A new report published yesterday, Tuesday 18 September, by the Irish Refugee Council (IRC) catalogues over 10 years of enforced child poverty, malnutrition and social exclusion caused by the institutional system of accommodating asylum seekers, known as Direct Provision.
The report, ‘State sanctioned child poverty and exclusion: the case of children in accommodation for asylum-seekers’,was published yesterday and launched by CEO of Barnardos, Fergus Finlay.
The damning report highlights the plight of children in the State’s asylum process and suggests many families are living in circumstances of extreme poverty in overcrowded accommodation with inadequate food.
It documented frequent instances of malnutrition among children and expectant mothers as well as illnesses related to diet among babies and young children.
The study, which reviewed the provision of direct accommodation in Ireland over the past decade, highlighted cases of weight loss among children and hunger among adults because of strict family rationing.
In one case, a reception centre in Co Mayo stipulated that once a child reached six months, no more baby or toddler foods would be provided and the children would only be supplied with food “consistent with the rest of the residents”.
In Sligo's Globe House there has been many complaints from the residents over the quality of the food being supplied. They have on occasions taken to the streets of Sligo to have their case made public.
The report found that, in many instances, asylum-seekers and their families were subject to severe levels of overcrowding, with many families confined to single rooms for long periods. In one case, a family of five was confined to single room, with three children made to sleep in one bed, despite repeated complaints.
The report also warned there was a “real risk” of child abuse in direct provision, particularly where single families were required to share with strangers.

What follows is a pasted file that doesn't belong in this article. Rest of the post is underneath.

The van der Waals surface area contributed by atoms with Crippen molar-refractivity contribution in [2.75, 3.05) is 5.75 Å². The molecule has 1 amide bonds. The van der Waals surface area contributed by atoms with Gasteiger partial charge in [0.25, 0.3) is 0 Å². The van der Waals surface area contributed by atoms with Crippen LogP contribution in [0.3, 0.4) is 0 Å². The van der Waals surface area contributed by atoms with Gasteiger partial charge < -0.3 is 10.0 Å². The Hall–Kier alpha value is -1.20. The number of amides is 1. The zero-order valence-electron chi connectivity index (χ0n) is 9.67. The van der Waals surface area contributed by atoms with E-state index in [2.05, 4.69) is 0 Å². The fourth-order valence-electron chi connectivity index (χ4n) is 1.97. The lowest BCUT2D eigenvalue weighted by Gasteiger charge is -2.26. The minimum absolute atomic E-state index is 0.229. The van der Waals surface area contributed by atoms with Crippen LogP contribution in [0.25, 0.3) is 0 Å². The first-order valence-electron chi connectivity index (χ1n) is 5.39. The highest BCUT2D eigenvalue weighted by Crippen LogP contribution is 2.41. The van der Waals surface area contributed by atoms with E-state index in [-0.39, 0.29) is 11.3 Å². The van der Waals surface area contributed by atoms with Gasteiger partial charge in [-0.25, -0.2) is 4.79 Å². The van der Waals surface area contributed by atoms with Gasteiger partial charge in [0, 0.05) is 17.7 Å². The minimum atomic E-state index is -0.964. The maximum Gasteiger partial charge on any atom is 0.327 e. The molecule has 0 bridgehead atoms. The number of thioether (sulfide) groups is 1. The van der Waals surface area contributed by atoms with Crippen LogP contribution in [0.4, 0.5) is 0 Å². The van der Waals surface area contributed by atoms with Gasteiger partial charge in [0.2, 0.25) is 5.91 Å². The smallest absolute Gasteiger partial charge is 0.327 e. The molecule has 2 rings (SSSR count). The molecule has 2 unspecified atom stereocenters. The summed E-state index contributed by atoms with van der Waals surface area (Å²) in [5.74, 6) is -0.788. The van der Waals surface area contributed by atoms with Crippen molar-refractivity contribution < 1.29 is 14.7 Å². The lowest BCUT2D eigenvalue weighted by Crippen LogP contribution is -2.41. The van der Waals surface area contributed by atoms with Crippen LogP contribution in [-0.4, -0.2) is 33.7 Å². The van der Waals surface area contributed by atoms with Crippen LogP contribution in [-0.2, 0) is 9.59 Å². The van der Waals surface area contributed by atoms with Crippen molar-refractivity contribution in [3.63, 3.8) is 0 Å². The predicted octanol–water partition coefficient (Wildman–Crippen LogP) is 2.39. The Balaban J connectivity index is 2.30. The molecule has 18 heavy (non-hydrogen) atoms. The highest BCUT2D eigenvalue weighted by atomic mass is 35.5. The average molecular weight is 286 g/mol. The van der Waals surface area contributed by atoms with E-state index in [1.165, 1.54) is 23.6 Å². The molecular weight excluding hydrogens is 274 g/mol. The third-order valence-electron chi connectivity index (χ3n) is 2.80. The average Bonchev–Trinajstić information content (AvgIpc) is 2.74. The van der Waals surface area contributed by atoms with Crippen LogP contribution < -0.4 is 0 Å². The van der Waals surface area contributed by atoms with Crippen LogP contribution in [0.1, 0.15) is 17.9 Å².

Of the 5,098 people currently residing in reception centres for asylum-seekers across the country, over one third or 1,789 are children. The families are given an allowance of €19.10 per week for an adult and €9.60 for a child.
The system, which was set up in 2000 by the Department of Justice to deal with the increasing number of asylum claimants, was intended to house applicants and their families for six months.
However, the report said asylum-seekers in Ireland typically spent four years in the system, and in some cases over seven years before their claims were processed.
Some the children living in these centres are not necessarily applying for asylum themselves, but are children of asylum seekers and may have been born and lived their entire lives in Ireland.
The meagre allowance afforded to asylum families left many in circumstances of extreme income poverty, the report found. This resulted, in what it called, “significant material deprivation”, with many families unable of purchase toys and pay for outings for special occasions.
The report said children living in direct provision were often alienated as a result of “enforced poverty and social exclusion”.
The report’s author Samantha Arnold, a children’s officer with the IRC, said the conditions in which children in direction provision live amounted to “child abuse and neglect”.
She added: “Despite not having chosen to live in Ireland or seek asylum here, the children living in and growing up in direct provision are subject to enforced poverty, discrimination and social exclusion.”
Chairing the launch, Mrs Justice Catherine McGuinness, said “This welcome report demonstrates the failure of the state to vindicate children’s rights set out in the UN Convention on the Rights of the Child and the family life rights set out in the European Convention on Human Rights in the case of children in the asylum system.
“The picture painted of the present situation must give rise to concern, and indeed anger,” she said.
The chief executive of children’s charity Barnardos, Fergus Finlay said the the history of institutionalised care for children in Ireland is one of tragedy, abuse and neglect. “The system of direct provision is another example of our failure to protect some of the most vulnerable members of our society.”
The full report can be seen and downloaded here;http://www.irishrefugeecouncil.ie/wp-content/uploads/2012/09/State-sanctioned-child-poverty-and-exclusion.pdfAlways be first with Sligo news - Never miss a story - Join us on Facebook